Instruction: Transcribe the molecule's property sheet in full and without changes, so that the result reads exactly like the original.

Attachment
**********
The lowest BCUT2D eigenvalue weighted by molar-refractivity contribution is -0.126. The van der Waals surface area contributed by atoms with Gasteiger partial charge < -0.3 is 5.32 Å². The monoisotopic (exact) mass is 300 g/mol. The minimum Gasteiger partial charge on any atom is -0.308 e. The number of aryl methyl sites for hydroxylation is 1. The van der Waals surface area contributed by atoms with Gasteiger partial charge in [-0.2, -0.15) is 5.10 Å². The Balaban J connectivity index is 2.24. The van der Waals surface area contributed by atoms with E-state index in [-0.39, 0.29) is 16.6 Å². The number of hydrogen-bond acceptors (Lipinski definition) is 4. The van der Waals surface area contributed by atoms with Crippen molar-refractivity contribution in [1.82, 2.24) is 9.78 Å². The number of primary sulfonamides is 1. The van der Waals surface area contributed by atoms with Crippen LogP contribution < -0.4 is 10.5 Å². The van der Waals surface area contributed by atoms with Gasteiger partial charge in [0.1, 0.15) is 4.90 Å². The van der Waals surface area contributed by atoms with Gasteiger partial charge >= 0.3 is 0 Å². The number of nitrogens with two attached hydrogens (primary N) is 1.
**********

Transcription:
The lowest BCUT2D eigenvalue weighted by molar-refractivity contribution is -0.126. The van der Waals surface area contributed by atoms with Gasteiger partial charge < -0.3 is 5.32 Å². The monoisotopic (exact) mass is 300 g/mol. The minimum Gasteiger partial charge on any atom is -0.308 e. The number of aryl methyl sites for hydroxylation is 1. The van der Waals surface area contributed by atoms with Gasteiger partial charge in [-0.2, -0.15) is 5.10 Å². The Balaban J connectivity index is 2.24. The van der Waals surface area contributed by atoms with E-state index in [-0.39, 0.29) is 16.6 Å². The number of hydrogen-bond acceptors (Lipinski definition) is 4. The van der Waals surface area contributed by atoms with Crippen molar-refractivity contribution in [1.82, 2.24) is 9.78 Å². The number of primary sulfonamides is 1. The van der Waals surface area contributed by atoms with Crippen LogP contribution < -0.4 is 10.5 Å². The van der Waals surface area contributed by atoms with Gasteiger partial charge in [0.1, 0.15) is 4.90 Å². The van der Waals surface area contributed by atoms with Gasteiger partial charge >= 0.3 is 0 Å². The number of nitrogens with two attached hydrogens (primary N) is 1.